Tuesday, July 29, 2008

7/28 Boston Metro Q&A with MBTA GM Danny G

We forgot to add this yesterday and this morning.

The Boston Metro published yet another Q& A with MBTA GM Dan Grabauskas. I could start to use some adjectives to describe my own personal feelings about "Danny G," but in the interest of good karma, I'll just skip over that.

Inal Olmez submitted the latest question. Inal is a commuter rail rider and the question is most pertinent to those of us who ride the rails to and fro the 'burbs.
I am curious why the same system for collecting fares on the T system has not been implemented for the commuter train. It seems at least twice a week I am on a train that is so crowded that the conductors are not able to walk the aisles. As a result none of the fares are collected. As a person who purchases a monthly pass it is frustrating to know that many people are getting a free ride while I pay regardless of the situation.
What's Danny boy's answer. I won't go into the boring details. Dan seems to pontificate instead of just answering Inal's question. Danny G. proceeded to talk about the stupid new program, "Buy Before You Board," which many people don't think too highly of (and apparently neither do the conductors).

Maybe Dan knows that people don't love "Buy Before You Board." Instead of attributing the campaign to the T, he made sure that readers know the MBCR came up with the new program. Nice way to continue passing the buck, Mr. MBTA GM.

I know some people may come back and comment that "Buy Before You Board" is perhaps the best transit marketing campaign of 2008. Or that Danny G. is great at his job. If so, that's great. That's the spirit of this blog - personal opinion. My opinion of Dan Grabausakas happens to be pretty low. It's hard to respect someone who doesn't even attempt to use the services of the agency he's the head of. And its even harder to respect someone who just seems to pass the buck.


I'll be the MBTA GM said...

Train Rider,

I'm a frequent luker. This is my first post.

Here, here. I'm in full agreement of this:
My opinion of Dan Grabausakas happens to be pretty low. It's hard to respect someone who doesn't even attempt to use the services of the agency he's the head of. And its even harder to respect someone who just seems to pass the buck.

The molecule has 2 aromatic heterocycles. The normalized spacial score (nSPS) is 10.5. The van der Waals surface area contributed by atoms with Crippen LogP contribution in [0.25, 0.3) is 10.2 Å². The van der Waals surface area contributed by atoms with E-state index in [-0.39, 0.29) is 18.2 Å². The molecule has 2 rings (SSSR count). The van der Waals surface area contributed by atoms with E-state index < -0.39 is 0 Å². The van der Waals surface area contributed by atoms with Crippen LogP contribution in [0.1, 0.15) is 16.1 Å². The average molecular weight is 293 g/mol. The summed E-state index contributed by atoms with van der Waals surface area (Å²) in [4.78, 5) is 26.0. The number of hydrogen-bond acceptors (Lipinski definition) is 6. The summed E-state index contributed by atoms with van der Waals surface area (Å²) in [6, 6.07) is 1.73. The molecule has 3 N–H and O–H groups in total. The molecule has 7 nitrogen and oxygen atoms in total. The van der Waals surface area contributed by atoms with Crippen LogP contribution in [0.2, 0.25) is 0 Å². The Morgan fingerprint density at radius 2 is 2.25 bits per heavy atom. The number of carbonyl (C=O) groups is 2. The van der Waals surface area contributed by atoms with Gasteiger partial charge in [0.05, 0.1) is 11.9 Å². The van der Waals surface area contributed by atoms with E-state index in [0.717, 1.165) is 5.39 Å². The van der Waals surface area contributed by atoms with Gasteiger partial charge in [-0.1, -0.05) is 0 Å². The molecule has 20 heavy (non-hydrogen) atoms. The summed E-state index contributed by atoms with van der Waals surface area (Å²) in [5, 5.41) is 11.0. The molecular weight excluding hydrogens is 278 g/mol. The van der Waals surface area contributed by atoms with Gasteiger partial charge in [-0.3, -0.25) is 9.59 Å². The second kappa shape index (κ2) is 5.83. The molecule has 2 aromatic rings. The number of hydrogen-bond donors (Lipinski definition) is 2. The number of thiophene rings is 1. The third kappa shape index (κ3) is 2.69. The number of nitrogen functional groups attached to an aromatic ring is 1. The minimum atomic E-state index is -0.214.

I actually am not polite. I think Dan Grabauskas is a tool.

Inal Olmez said...

Thanks for crediting me on your blog and I have to agree that most of the time Mr. Grabausakas uses the Metro column as a pure PR spin. He tends to not answer questions but rather talk about possible programs they are planning. It is disappointing that you either ask for answers or give suggestions for improvement to only get the status quo, "we're doing great", answers.

Commute-a-holic said...


No problem! Thanks for visiting. We agree - it is the PR spin that we get tired of listening to. It would be nice if the T could insert some honest answers into the Metro's Q&A.

You asked a really great question!



Anonymous said...

This is a bit of a rant. Here's one thing I wish the MBTA (or MBCR or whatever agency is responsible for it this week) would do with their present resources: schedule trains with the appropriate number and type of cars. Many of the rush hour express and local trains are usually one car short or they do not have enough double-deckers. Lately, I've noticed more single than double-decker cars. What's frustrating is that I also notice that the reverse traffic trains are ALL double-deckers and not missing any cars. Next time you get off the train in the evening, hang around a few minutes for the next inbound train and count the number of double-deckers. I usually wait in the parking lot until all of the demolition derby drivers have left the lot (yes, I've seen accidents and hit-and-runs at the Southborough and Westborough stations in the last year, but I digress).

If the appropriate type and number of train cars were properly scheduled, then overcrowding can be alleviated. Here's the rant: imagine sitting next to the window in a three-seater and having a 300 pound man sit in the middle seat, profusely sweating and transferring it to you and your neighbor at the other end of the seat. My outer-seat neighbor and I were both soaked in this man's sweat by the time he got up! Hard to tell which one of us wanted to strangle him more. While I realize it's not this man's fault that he's so big, he should realize that not every seat is going to fit. I see this every day and it's quite a show to see the big person wedge himself/herself into the middle seat and the outer passengers either crushed against the windor or leaning out of the seat.

Joe said...

One thing that I think is inexcusable mentioned here -- the management doesn't use the service. Eating one's own dog food is truly required to understand how well any service delivery does or does not work.